Welcome to the 55th edition of Liberal Democrat Newswire, which returns to the Ashcroft polling of Liberal Democrat seats to see how many the party is likely to win in May and also takes a look at the collapse in turnout in internal Lib Dem elections.
As ever I hope you enjoy reading Liberal Democrat Newswire, which has more subscribers than the party’s own official monthly publication, Ad Lib.
Conservative peer Lord Ashcroft has now polled 38 Liberal Democrat held constituencies (counting Portsmouth South as Lib Dem held although its MP is now sitting as an independent), having started working his way up from the most marginal. In those seats, his polling finds the party ahead in 17, dead tied in two and behind in the others.
Although the wording of his polling questions is good, getting voters to think about their local constituency, he doesn’t name candidates in the questions – which where there is an MP with a personal vote is likely to depress the party’s share. (For more on his methodology see Liberal Democrat Newswire #52 and it’s noteworthy how his polling results mirror the internal constituency polling conducted by the party. Reassuring too given the criticism of the party’s own polling accuracy after the 2010 election.)
So a reasonable starting point in projecting seat numbers is to look at what happens if the party were to hold the seats not polled and those where it is currently tied or ahead. That would give the party 38 seats (important caveat – of which 11 are in Scotland).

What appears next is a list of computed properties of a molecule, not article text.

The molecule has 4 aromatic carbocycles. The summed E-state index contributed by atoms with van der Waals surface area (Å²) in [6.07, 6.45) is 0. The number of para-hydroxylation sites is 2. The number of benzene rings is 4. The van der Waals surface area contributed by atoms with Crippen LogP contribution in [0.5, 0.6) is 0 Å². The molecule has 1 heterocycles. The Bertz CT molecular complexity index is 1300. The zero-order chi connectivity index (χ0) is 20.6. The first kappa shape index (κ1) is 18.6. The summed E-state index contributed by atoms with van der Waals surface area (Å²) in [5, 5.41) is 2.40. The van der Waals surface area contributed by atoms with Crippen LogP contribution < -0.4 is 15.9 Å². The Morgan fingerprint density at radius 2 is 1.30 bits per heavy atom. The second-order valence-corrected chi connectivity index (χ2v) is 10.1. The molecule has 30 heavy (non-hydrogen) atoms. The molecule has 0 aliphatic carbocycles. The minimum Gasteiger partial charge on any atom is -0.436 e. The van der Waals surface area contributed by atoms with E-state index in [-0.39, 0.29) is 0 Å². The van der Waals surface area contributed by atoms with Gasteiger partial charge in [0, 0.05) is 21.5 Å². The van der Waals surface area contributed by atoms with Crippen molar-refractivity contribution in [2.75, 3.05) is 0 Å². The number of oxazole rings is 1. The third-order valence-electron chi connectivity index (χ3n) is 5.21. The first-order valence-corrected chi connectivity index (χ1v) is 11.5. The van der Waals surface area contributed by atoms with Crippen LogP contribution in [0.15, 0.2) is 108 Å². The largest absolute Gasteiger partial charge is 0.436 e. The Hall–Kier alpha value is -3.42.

The number of held seats might be topped up by gains and Ashcroft’s polling has shown the Lib Dems in with a chance in a limited number of seats it doesn’t currently hold – although not ahead in any of them.
As the more detailed breakdown below shows, especially with the number of seats in the 5% either way bands, there is a quite plausible for the party to hope to end up with 40+ seats in the next Parliament and hence an almost inevitable share of power in another hung Parliament.
Not guaranteed by any means, and getting comfortably into the 40s requires a bit of a following political wind (finally) for the party, but clearly possible, just as the number of small margins shows the possibility of a much worse result too.
There is still an awful lot to play for, and confident predictions about seat numbers tells you more about the over-confidence of the person making the prediction than anything else.
Lib Dem ahead (by over 10%)
Carshalton & Wallington
Sutton & Cheam
Thornbury & Yate
Lib Dem ahead (by 6-10%)
Kingston & Surbiton
Lib Dem ahead (by 1-5%)
Bermondsey & Old Southwark
Brecon & Radnorshire
Lib Dems behind (by 1-5%)